Lung adenocarcinoma cell lines A549 and PC9, human large cell lung cancer cell line H460, human lung squamous cell carcinoma cell line H520, and human small cell lung cancer cell lines DMS53 and DMS114 were purchased from ATCC (Manassas, VA, USA). The lung adenocarcinoma cell line II18 was purchased from RIKEN Cell Bank (Riken, Tsukuba, Japan). These cells were cultured at 37°C with 5% CO2 in RPMI-1640 medium (Wako, Japan) containing 10% fetal calf serum. The tumor cells were transfected with a CARD9 siRNA (Thermo Fisher Scientific, MA) or with Silencer® Select Negative Control No. 1 siRNA (Thermo Fisher Scientific, MA), which had no effect on any gene expression.
Real-Time PCR Analysis
RNA was isolated from various lung cancer cell lines (A549, PC9, II18, H460, H520, DMS53 and DMS114) according to the protocol of the manufacturer of Sepasol®-RNAI Super G (NACALAI TESQUE, INC. Japan). Extracted and purified RNA was reverse transcribed to generate cDNA using a PrimeScript RT Reagent Kit (Takara, Japan). Real-time PCR was performed using Thermal CyclerDice® Real Time System II (Takara, Japan). Relative mRNA levels were calculated with the ∆∆Ct method using GAPDH mRNA as an internal control. The primers used in this study were as follows: 5ʹ-CCCTCACGCATCACACCTTAC-3ʹ and 5ʹ-GCACACCCACTTTCCGTTTG-3ʹ for CARD9 and 5ʹ-CCACTCCTCCACCTTTGAC-3ʹ and 5ʹ-ACCCTGTTGCTGTAGCCA-3ʹ for GAPDH.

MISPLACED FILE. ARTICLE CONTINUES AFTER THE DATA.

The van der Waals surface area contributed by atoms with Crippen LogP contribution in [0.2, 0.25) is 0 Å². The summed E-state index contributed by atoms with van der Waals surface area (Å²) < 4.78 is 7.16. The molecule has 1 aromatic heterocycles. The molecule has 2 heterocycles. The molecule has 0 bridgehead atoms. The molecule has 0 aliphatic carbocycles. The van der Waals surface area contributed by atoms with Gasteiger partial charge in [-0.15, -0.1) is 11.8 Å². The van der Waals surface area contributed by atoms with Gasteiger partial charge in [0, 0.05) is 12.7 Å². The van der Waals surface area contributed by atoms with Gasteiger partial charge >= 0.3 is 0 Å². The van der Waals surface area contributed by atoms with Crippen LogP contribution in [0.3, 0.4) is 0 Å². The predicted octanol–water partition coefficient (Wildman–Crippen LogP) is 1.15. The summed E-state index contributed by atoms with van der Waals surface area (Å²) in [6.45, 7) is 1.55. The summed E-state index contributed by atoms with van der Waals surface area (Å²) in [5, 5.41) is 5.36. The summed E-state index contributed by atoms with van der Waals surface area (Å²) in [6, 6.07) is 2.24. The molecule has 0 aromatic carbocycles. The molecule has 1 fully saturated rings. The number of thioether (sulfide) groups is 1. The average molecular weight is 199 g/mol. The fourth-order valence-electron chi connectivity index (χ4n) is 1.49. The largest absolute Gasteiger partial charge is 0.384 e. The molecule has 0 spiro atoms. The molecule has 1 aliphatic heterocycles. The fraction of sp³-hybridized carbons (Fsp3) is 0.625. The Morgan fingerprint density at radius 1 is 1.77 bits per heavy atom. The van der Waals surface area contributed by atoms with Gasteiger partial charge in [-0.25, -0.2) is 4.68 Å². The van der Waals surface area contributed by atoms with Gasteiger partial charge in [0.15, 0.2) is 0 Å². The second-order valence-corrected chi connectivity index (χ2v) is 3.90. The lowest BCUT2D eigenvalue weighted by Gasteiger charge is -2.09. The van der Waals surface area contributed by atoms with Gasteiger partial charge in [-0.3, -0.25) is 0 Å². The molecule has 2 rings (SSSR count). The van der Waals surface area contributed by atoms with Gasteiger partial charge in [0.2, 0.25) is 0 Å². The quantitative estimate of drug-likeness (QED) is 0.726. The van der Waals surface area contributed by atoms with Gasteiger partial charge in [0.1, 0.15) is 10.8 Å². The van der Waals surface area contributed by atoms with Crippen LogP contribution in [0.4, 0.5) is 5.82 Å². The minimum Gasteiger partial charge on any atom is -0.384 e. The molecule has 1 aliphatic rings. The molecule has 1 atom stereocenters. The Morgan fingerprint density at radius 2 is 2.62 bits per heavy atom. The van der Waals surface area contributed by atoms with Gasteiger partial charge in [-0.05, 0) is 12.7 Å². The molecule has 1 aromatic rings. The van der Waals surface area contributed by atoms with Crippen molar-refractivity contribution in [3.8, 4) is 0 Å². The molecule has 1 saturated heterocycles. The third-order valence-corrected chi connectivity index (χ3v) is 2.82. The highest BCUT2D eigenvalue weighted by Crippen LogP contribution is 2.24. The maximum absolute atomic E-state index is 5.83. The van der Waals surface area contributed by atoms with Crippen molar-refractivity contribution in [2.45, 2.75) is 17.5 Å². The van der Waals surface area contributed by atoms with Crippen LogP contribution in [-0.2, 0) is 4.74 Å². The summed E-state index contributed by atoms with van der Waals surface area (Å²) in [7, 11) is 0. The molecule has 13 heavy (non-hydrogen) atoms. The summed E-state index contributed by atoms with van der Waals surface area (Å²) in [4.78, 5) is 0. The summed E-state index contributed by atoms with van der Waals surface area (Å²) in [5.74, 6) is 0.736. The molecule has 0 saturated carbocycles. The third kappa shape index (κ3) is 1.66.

Cell Proliferation Assay
A549, PC9 and II18 cells in the logarithmic growth phase were seeded at a density of 5 × 103 cells/well in a 96-well plate and were precultured for 24 h in a 5% CO2 incubator. The cells were transfected with a CARD9 siRNA to knockdown CARD9 and then were cultured for 0, 24 and 48 h at 37°C with 5% CO2. A total of 10 µL of Cell Counting Kit-8 solution (CCK-8; Dojindo, Kumamoto, Japan) was added to each well, and the cells were incubated for another 30 min. Absorbance was measured at 450 nm using a spectrophotometer (Bio-Rad, iMark microplate reader, CA, USA).